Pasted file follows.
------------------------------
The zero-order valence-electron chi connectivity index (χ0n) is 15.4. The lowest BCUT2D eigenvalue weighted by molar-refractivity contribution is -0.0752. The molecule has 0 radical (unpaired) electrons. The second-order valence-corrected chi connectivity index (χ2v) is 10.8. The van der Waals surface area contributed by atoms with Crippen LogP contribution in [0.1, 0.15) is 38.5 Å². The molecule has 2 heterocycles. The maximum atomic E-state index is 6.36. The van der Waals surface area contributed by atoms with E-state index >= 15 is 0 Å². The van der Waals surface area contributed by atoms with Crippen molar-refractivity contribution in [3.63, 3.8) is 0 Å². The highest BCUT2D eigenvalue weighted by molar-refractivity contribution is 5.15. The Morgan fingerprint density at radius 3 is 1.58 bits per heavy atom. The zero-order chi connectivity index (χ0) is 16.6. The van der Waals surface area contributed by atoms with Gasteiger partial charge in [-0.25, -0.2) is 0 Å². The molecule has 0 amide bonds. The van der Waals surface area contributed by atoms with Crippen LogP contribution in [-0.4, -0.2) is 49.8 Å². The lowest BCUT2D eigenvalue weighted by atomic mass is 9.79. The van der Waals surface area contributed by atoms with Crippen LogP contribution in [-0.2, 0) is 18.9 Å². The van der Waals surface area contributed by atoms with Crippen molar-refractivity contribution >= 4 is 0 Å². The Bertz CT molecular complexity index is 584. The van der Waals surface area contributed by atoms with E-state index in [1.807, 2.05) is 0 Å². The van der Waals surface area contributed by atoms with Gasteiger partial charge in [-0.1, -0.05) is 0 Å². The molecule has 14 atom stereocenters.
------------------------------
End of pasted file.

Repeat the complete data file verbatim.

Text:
The zero-order valence-electron chi connectivity index (χ0n) is 15.4. The lowest BCUT2D eigenvalue weighted by molar-refractivity contribution is -0.0752. The molecule has 0 radical (unpaired) electrons. The second-order valence-corrected chi connectivity index (χ2v) is 10.8. The van der Waals surface area contributed by atoms with Crippen LogP contribution in [0.1, 0.15) is 38.5 Å². The molecule has 2 heterocycles. The maximum atomic E-state index is 6.36. The van der Waals surface area contributed by atoms with E-state index >= 15 is 0 Å². The van der Waals surface area contributed by atoms with Crippen molar-refractivity contribution in [3.63, 3.8) is 0 Å². The highest BCUT2D eigenvalue weighted by molar-refractivity contribution is 5.15. The Morgan fingerprint density at radius 3 is 1.58 bits per heavy atom. The zero-order chi connectivity index (χ0) is 16.6. The van der Waals surface area contributed by atoms with Gasteiger partial charge in [-0.25, -0.2) is 0 Å². The molecule has 0 amide bonds. The van der Waals surface area contributed by atoms with Crippen LogP contribution in [-0.4, -0.2) is 49.8 Å². The lowest BCUT2D eigenvalue weighted by atomic mass is 9.79. The van der Waals surface area contributed by atoms with Crippen LogP contribution in [-0.2, 0) is 18.9 Å². The van der Waals surface area contributed by atoms with Crippen molar-refractivity contribution >= 4 is 0 Å². The Bertz CT molecular complexity index is 584. The van der Waals surface area contributed by atoms with E-state index in [1.807, 2.05) is 0 Å². The van der Waals surface area contributed by atoms with Gasteiger partial charge in [-0.1, -0.05) is 0 Å². The molecule has 14 atom stereocenters.